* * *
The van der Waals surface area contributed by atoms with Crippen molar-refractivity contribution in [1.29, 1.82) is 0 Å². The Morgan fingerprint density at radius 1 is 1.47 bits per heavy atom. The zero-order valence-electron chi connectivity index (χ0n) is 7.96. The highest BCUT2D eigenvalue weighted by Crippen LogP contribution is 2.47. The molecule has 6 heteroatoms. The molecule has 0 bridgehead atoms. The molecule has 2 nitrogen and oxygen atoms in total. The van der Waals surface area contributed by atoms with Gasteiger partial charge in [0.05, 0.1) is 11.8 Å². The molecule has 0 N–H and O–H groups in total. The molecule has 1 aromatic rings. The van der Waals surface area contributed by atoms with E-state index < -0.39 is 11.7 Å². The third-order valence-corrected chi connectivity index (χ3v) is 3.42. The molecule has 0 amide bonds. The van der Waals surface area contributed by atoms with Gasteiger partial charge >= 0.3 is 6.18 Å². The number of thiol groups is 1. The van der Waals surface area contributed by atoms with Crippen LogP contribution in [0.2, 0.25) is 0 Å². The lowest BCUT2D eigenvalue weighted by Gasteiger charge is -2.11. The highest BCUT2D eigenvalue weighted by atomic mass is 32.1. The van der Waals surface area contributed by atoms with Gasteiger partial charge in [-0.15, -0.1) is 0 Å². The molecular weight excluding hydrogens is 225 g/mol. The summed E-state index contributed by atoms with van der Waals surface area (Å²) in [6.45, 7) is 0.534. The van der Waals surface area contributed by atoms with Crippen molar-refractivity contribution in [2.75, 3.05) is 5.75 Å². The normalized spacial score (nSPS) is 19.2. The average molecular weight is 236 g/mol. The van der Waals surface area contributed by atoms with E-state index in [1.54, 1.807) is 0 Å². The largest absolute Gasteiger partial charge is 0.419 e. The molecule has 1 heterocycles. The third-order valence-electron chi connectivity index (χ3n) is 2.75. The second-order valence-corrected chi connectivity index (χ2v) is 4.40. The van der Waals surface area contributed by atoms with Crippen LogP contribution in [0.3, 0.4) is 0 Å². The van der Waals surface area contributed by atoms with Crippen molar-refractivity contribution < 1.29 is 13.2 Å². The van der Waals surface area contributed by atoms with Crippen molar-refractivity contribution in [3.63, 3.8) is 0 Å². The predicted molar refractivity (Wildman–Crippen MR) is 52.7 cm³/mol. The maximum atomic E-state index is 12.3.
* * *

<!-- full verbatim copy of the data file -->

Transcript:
The van der Waals surface area contributed by atoms with Crippen molar-refractivity contribution in [1.29, 1.82) is 0 Å². The Morgan fingerprint density at radius 1 is 1.47 bits per heavy atom. The zero-order valence-electron chi connectivity index (χ0n) is 7.96. The highest BCUT2D eigenvalue weighted by Crippen LogP contribution is 2.47. The molecule has 6 heteroatoms. The molecule has 0 bridgehead atoms. The molecule has 2 nitrogen and oxygen atoms in total. The van der Waals surface area contributed by atoms with Gasteiger partial charge in [0.05, 0.1) is 11.8 Å². The molecule has 0 N–H and O–H groups in total. The molecule has 1 aromatic rings. The van der Waals surface area contributed by atoms with E-state index < -0.39 is 11.7 Å². The third-order valence-corrected chi connectivity index (χ3v) is 3.42. The molecule has 0 amide bonds. The van der Waals surface area contributed by atoms with Gasteiger partial charge >= 0.3 is 6.18 Å². The number of thiol groups is 1. The van der Waals surface area contributed by atoms with Crippen LogP contribution in [0.2, 0.25) is 0 Å². The lowest BCUT2D eigenvalue weighted by Gasteiger charge is -2.11. The highest BCUT2D eigenvalue weighted by atomic mass is 32.1. The van der Waals surface area contributed by atoms with Gasteiger partial charge in [-0.15, -0.1) is 0 Å². The molecular weight excluding hydrogens is 225 g/mol. The summed E-state index contributed by atoms with van der Waals surface area (Å²) in [6.45, 7) is 0.534. The van der Waals surface area contributed by atoms with Crippen molar-refractivity contribution in [2.75, 3.05) is 5.75 Å². The normalized spacial score (nSPS) is 19.2. The average molecular weight is 236 g/mol. The van der Waals surface area contributed by atoms with E-state index in [1.54, 1.807) is 0 Å². The largest absolute Gasteiger partial charge is 0.419 e. The molecule has 1 heterocycles. The third-order valence-electron chi connectivity index (χ3n) is 2.75. The second-order valence-corrected chi connectivity index (χ2v) is 4.40. The van der Waals surface area contributed by atoms with Crippen LogP contribution in [0.3, 0.4) is 0 Å². The van der Waals surface area contributed by atoms with Crippen molar-refractivity contribution < 1.29 is 13.2 Å². The van der Waals surface area contributed by atoms with Crippen molar-refractivity contribution in [3.63, 3.8) is 0 Å². The predicted molar refractivity (Wildman–Crippen MR) is 52.7 cm³/mol. The maximum atomic E-state index is 12.3.